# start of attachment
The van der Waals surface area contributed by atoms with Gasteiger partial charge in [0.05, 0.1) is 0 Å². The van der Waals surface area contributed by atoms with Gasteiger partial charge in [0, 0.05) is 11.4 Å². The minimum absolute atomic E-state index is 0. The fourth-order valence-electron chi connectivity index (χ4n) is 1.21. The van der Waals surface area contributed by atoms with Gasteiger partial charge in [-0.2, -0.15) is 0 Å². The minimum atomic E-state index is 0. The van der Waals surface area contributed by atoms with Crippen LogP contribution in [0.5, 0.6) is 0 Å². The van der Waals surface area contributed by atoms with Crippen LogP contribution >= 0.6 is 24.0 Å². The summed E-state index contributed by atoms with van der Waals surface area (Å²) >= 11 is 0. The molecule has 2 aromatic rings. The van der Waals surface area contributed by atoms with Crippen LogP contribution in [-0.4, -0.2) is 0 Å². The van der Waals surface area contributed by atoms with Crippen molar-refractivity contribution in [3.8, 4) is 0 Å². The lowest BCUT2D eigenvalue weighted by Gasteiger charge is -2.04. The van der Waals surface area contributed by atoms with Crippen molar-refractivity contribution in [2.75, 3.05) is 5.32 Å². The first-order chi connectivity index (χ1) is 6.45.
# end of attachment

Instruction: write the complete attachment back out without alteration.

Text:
The van der Waals surface area contributed by atoms with Gasteiger partial charge in [0.05, 0.1) is 0 Å². The van der Waals surface area contributed by atoms with Gasteiger partial charge in [0, 0.05) is 11.4 Å². The minimum absolute atomic E-state index is 0. The fourth-order valence-electron chi connectivity index (χ4n) is 1.21. The van der Waals surface area contributed by atoms with Gasteiger partial charge in [-0.2, -0.15) is 0 Å². The minimum atomic E-state index is 0. The van der Waals surface area contributed by atoms with Crippen LogP contribution in [0.5, 0.6) is 0 Å². The van der Waals surface area contributed by atoms with Crippen LogP contribution >= 0.6 is 24.0 Å². The summed E-state index contributed by atoms with van der Waals surface area (Å²) >= 11 is 0. The molecule has 2 aromatic rings. The van der Waals surface area contributed by atoms with Crippen LogP contribution in [-0.4, -0.2) is 0 Å². The van der Waals surface area contributed by atoms with Crippen molar-refractivity contribution in [3.8, 4) is 0 Å². The lowest BCUT2D eigenvalue weighted by Gasteiger charge is -2.04. The van der Waals surface area contributed by atoms with Crippen molar-refractivity contribution in [2.75, 3.05) is 5.32 Å². The first-order chi connectivity index (χ1) is 6.45.